Hello from Munich-Bavaria!
Just read your interesting story and maybe I can contribute a few ideas.
My ancestors according to what my grandmother told me in the later 1940s and early 1950s were - about as far in the past as in your case - a French family "de Pomplune" (one son married a Dutch girl named "de Graaf" (or de Graf). They both moved to Schleswig-Holstein, had children, one daughter married a man called Langenstraß (long street). The grandmother of my grandma was a "de Pomplune".
Now, according to my information, "de Pomplune" was a name for a group of Spanish people from Pamplona, Protestants, who fled from Spain to France and lived there with the name "de Pomplune", coming from Pamplona. They lived in relative peace until the Bartholomew's Day Massacre on August 23-24, 1572. The Camino de Santiago shows some of the stages in connection with their fate. These people went to Holland, Germany, where they hoped to live in peace again. In the course of time their name "de Pomplune" changed to Pomplun and some other variations. I think this explains the provenance better than a slavic origin.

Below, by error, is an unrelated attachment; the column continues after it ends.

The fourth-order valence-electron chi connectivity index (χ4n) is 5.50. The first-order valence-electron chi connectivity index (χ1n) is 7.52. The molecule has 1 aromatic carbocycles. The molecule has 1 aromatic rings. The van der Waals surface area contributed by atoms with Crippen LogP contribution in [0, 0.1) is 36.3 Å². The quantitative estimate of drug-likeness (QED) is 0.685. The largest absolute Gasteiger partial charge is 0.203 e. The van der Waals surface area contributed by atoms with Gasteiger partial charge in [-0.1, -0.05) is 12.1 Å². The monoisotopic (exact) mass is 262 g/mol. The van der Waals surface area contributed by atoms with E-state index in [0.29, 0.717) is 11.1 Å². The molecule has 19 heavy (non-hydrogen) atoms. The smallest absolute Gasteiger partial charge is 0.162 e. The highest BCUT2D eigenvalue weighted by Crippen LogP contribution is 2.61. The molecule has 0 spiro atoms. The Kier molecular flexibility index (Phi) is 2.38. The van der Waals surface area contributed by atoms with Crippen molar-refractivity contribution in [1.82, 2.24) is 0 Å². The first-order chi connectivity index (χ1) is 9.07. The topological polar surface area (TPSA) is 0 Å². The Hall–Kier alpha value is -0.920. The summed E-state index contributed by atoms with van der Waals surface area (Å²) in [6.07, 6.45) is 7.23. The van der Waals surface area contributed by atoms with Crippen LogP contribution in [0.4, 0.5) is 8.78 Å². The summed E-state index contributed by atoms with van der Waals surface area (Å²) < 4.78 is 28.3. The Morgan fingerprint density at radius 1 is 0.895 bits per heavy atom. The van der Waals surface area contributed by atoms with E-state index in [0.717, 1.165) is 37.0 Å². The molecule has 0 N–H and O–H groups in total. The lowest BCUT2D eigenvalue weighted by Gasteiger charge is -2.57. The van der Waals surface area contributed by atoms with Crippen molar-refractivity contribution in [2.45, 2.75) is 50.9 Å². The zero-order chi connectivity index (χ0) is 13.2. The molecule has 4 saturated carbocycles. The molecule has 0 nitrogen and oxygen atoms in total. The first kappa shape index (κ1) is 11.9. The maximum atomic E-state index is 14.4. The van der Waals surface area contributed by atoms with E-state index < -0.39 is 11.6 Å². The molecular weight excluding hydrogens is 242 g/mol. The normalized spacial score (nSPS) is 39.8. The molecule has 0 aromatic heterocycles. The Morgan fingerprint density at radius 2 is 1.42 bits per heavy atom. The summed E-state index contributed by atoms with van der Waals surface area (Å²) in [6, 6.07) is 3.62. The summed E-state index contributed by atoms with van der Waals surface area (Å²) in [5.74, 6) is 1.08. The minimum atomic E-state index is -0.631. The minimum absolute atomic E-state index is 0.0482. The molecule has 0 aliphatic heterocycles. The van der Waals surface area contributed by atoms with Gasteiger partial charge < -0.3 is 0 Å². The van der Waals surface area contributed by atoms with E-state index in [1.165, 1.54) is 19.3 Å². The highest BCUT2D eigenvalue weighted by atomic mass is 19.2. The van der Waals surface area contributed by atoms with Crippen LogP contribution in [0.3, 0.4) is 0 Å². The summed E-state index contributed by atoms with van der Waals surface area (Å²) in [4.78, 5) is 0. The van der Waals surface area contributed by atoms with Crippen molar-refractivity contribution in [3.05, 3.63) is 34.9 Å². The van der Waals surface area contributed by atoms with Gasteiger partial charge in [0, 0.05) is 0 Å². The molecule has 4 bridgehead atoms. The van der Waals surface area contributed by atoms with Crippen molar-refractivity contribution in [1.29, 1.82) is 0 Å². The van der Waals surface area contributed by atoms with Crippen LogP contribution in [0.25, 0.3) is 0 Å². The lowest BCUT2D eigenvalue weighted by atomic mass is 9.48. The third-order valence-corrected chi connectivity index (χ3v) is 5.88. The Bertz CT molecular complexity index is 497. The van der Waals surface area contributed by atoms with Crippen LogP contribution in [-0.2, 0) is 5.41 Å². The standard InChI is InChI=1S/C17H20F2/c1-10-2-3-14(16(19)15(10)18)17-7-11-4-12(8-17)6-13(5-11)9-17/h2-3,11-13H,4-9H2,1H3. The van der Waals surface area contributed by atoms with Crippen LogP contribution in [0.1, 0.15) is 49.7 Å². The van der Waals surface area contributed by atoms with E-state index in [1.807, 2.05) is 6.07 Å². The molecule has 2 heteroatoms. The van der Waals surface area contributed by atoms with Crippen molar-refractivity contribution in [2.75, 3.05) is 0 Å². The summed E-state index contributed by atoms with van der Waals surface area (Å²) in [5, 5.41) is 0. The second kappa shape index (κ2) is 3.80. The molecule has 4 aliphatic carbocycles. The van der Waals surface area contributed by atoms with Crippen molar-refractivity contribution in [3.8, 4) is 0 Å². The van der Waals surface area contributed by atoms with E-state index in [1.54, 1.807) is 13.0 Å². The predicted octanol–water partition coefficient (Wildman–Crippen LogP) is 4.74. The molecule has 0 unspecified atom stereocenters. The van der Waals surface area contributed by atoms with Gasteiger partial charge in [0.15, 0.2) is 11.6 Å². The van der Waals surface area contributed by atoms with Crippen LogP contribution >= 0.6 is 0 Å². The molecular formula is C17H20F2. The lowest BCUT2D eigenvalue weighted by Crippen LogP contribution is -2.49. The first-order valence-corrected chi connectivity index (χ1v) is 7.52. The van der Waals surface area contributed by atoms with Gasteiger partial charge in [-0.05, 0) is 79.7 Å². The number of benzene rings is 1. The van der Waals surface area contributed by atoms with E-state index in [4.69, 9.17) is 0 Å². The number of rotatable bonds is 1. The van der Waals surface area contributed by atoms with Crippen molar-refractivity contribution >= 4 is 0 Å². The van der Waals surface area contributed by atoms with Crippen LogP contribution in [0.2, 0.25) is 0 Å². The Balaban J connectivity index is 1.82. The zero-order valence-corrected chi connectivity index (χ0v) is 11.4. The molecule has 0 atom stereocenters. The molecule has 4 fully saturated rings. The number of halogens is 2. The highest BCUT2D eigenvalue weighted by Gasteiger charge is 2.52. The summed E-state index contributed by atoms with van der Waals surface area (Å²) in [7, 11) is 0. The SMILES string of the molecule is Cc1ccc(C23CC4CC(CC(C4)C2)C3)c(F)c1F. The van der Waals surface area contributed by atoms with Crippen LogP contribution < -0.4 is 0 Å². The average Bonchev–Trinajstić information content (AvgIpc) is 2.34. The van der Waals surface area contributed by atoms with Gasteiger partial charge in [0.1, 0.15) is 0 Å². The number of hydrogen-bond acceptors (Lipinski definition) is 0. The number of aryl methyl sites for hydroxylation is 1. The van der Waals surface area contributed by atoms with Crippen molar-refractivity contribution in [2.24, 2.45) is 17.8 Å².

Prussia was a good choice at that time,also for Scottish people, Dutch, the Huguenots who had fled from France, etc. A large number of immigrants came there fleeing from the plague. It was protestant and all people got a piece of land from King Friedrich, who wanted to cultivate this part of his kingdom.
Let me know what you think about this possible background.